The Sandman committee has delivered a comprehensive discussion document on issues concerning sickness absence and invalidity benefits in Norway. Most people agree on the importance of taking initiatives to reduce these types of costs. The committee's report includes important considerations beyond those of the sick pay scheme, but it is changes to this scheme that will generate the most political controversy. The present arrangement, with 100% compensation from day one, is controversial and as such has been on the political agenda several times in the 1990s (NO9710129N). Both employers' organisations and some political parties wants to see alterations to the scheme - for example, introducing waiting days before payment of benefit or by reducing the compensation rate during sickness. Previous proposals to change the present scheme has not been able to foster a political majority, partly because the centre parties have been split on the issue. In recent years, the government has also been reluctant to change the scheme in order not to damage its relations with trade union, and thus damage cooperation on incomes policy and pay moderation. Instead, focus has been directed at preventive measures, and the social partners have initiated different types of measures to get the sickness absence rate down.

There are few indications to suggest that the sick pay scheme will be changed in connection with the 2001 state budget. The present minority Labour government has not proposed any changes, and there is nothing to suggest that such changes will be part of a political compromise in order to reach majority agreement over a budget for 2001. On the other hand, recent developments in the sickness absence rate may force a change of heart in the Labour Party and indeed the Centre Party (Senterpartiet, SP), both of which have been strong opponents of a reduction in the compensation level. This may in the long term lead to changes to the present scheme.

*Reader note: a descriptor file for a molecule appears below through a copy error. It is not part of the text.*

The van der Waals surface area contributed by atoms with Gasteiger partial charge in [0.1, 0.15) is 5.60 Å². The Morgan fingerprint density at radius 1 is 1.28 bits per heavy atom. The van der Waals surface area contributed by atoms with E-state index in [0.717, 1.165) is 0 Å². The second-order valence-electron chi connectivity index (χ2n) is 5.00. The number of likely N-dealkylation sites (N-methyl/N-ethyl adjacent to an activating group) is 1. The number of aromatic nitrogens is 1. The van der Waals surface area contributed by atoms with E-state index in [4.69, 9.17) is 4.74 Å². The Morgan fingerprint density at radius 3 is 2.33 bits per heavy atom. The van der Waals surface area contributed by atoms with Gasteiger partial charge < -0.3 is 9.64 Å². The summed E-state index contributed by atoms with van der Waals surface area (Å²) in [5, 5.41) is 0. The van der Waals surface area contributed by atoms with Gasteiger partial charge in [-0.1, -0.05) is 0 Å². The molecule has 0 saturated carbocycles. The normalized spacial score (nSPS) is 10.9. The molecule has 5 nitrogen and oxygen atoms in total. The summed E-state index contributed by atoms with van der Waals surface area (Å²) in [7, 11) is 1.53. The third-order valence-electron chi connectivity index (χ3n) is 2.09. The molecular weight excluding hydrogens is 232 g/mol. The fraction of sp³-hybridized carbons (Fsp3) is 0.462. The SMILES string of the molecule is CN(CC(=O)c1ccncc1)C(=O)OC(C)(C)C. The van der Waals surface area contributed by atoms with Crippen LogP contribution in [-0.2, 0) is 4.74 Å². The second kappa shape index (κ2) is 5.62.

The proposals put forward by the Sandman committee will beyond doubt meet with significant discontent among trade unions. The Norwegian Confederation of Trade Unions (Landsorganisasonen i Norge, LO) points to the negative distributive effects of such changes, because they would worsen the situation of the weakest groups in the labour market. It is further pointed out that the growth in the level of sickness absence is mainly due to the growth in long-term absence, which is a problem that may not be relieved through reduced compensation for short-term absence. The employers' organisations have on the whole expressed satisfaction with the committee's proposals, but emphasise that their continuing support depends on the extent to which the different proposals are viewed and carried out in unison.

The committee's report is now to be considered by relevant organisations. It is expected that the issue of altering the present system for sickness absence and invalidity benefits will not be raised in parliament until after the election in autumn 2001. (Kristine Nergaard, FAFO Institute for Applied Social Science)